What is it about?

The paper discusses the issue of verbal-visual allegory in an online manga series of 29 four-panel episodes by Tameking. The manga aims to represent selected historical events of modern Afghanistan, and does so by consistently personifying countries as young girls, and portraying historical events in terms of the girls' interactions. Each manga episode is accompanied by a short, textual ‘memo’ describing historical events in a neutral, factual way. In this paper, we (1) propose that the extended personification of Afghanistan and other countries in this manga can be understood in terms of ‘allegory’; (2) sketch and evaluate how the manga part affects the construal of the country’s history; (3) consider some of the consequences of combining the manga part with memo text for the informative and educational value of Afuganisu-tan.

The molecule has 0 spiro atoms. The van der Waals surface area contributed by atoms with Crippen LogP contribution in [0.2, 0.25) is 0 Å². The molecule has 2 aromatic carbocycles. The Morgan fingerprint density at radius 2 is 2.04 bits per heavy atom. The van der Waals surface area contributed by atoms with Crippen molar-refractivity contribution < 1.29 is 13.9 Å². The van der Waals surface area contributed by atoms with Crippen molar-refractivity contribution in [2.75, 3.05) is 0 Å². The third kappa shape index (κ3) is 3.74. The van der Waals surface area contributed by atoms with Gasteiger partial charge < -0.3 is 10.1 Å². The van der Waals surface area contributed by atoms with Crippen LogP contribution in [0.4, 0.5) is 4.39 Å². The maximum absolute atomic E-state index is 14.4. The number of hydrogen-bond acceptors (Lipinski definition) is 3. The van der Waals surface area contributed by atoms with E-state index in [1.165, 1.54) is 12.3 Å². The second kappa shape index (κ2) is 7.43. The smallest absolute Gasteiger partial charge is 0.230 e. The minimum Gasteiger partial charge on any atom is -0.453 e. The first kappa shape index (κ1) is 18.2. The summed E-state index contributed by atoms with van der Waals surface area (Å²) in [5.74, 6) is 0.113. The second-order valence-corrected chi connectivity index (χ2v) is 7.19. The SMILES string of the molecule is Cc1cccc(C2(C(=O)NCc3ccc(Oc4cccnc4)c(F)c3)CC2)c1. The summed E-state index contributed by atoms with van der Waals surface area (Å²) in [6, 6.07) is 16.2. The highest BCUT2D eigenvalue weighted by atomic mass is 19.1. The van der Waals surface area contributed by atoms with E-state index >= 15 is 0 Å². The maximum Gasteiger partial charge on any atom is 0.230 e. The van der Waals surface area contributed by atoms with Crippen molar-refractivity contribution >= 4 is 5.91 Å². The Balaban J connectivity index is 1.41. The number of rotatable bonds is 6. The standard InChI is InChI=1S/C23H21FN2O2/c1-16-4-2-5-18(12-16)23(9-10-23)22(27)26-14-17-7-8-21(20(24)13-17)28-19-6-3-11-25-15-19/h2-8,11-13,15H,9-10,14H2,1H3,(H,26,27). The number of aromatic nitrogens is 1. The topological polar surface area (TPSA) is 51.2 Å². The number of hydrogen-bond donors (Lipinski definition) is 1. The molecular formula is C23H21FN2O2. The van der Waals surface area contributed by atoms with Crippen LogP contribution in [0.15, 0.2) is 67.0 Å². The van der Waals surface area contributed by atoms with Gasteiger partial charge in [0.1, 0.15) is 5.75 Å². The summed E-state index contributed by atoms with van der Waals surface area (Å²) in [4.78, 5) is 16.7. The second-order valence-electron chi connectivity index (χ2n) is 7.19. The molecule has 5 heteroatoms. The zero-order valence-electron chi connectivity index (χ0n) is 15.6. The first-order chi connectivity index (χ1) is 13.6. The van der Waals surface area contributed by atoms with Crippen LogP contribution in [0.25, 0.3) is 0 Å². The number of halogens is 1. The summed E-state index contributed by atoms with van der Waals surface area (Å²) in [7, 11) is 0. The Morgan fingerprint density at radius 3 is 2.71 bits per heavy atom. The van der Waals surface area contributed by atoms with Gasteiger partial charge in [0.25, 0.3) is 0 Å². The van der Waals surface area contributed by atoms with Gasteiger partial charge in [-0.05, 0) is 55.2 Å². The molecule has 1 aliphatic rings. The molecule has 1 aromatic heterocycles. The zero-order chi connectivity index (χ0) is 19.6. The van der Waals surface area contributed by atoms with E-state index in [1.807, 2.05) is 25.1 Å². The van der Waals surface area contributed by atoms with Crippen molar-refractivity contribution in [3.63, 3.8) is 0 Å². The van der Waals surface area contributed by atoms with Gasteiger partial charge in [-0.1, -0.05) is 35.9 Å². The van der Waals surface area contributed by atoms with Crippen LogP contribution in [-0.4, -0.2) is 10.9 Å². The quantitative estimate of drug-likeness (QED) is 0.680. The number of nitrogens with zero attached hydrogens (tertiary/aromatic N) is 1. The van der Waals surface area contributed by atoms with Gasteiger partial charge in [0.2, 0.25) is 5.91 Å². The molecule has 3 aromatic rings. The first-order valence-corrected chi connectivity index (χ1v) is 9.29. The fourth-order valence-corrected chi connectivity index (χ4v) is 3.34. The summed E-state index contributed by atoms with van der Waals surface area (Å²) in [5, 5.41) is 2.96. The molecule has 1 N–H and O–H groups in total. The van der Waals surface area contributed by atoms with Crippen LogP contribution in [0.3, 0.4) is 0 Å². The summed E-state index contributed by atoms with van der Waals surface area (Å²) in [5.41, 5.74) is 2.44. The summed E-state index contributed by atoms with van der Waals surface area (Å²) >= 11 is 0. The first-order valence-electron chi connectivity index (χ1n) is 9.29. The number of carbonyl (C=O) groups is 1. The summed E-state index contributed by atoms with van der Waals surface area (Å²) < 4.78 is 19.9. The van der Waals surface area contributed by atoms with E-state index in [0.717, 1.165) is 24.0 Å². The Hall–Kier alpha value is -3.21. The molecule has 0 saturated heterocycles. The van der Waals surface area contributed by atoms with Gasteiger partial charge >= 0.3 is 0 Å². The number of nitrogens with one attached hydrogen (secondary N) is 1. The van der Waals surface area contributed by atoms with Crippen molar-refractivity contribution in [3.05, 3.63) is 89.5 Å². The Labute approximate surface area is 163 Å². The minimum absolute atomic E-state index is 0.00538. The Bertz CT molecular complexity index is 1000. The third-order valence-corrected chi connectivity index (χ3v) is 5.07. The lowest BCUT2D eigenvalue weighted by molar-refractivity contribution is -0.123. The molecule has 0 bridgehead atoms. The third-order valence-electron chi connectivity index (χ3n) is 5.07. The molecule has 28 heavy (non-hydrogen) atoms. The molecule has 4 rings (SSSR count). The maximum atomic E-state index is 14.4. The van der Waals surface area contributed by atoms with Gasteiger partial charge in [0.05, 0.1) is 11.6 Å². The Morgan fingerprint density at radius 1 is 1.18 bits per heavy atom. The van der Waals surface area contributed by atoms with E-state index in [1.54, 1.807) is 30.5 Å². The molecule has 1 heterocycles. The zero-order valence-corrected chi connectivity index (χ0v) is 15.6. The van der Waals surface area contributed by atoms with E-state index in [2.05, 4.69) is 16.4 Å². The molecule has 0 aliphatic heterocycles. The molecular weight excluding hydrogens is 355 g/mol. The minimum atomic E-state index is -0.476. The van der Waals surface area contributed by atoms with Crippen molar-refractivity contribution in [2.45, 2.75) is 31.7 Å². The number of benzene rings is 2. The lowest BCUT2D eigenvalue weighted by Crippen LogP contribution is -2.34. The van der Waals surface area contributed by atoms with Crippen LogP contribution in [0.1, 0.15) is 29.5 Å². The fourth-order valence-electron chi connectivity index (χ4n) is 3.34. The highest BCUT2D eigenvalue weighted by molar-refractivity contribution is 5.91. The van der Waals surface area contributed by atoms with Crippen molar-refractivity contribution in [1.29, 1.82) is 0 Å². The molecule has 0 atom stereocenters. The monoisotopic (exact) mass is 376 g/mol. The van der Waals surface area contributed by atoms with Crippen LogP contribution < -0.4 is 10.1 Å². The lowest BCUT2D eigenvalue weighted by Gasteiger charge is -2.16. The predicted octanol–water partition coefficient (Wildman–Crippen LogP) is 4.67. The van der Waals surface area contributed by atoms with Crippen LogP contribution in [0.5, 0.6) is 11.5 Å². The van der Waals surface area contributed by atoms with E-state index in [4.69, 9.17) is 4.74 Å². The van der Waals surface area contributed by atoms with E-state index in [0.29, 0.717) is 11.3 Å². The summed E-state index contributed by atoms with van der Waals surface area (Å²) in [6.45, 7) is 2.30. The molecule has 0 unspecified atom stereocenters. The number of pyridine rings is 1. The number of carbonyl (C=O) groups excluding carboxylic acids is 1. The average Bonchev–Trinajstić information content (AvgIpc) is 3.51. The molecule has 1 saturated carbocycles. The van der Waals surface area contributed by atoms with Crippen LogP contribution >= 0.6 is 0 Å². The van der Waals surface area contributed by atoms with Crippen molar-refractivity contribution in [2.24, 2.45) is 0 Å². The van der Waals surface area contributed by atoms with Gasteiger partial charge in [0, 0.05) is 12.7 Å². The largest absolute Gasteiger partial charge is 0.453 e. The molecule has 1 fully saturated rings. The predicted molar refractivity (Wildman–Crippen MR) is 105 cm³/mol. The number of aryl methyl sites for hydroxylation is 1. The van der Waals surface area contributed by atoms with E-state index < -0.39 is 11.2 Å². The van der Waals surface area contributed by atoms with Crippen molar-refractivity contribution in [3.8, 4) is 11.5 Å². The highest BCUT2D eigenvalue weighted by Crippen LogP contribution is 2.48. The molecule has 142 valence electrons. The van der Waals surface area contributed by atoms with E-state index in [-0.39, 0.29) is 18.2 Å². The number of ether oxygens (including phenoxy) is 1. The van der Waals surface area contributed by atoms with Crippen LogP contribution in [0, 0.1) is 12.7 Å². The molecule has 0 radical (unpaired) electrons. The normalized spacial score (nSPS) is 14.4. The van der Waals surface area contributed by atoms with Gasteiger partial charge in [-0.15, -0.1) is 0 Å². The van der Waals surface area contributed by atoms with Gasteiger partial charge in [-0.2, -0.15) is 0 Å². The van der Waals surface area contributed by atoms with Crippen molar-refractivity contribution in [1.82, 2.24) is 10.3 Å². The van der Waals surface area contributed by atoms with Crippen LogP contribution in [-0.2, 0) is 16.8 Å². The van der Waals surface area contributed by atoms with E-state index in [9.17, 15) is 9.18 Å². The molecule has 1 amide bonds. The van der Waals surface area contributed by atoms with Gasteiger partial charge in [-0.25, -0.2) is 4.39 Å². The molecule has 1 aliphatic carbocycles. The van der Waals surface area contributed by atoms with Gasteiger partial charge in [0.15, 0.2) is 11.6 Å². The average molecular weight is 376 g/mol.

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Why is it important?

It is important to theorize not just visual and multimodal varieties of metaphor, but also of other tropes. "Allegory" can be understood as sustained metaphor, and studying it is thereby a natural next step. Moreover, the analyses shed light on how combinations of visuals and written language convey meaning -- or make such meaning ambiguous when there is a tension between the two.


Whereas a visualization-plus-minimal-text allegory to present historical facts may attract an audience that would not want to spend time and energy on a long written text, there are also drawbacks using this approach. Imposing a narrative structure on often violent events by presenting these latter as the everyday problems of cute schoolgirls trivializes these events. The form chosen for this manga moreover raises questions about the impact of possible tensions between visually and verbally presented information about the same topic.

Dr Charles Forceville
Universiteit van Amsterdam

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This page is a summary of: From metaphor to allegory, Metaphor and the Social World, November 2017, John Benjamins, DOI: 10.1075/msw.7.2.04cor.
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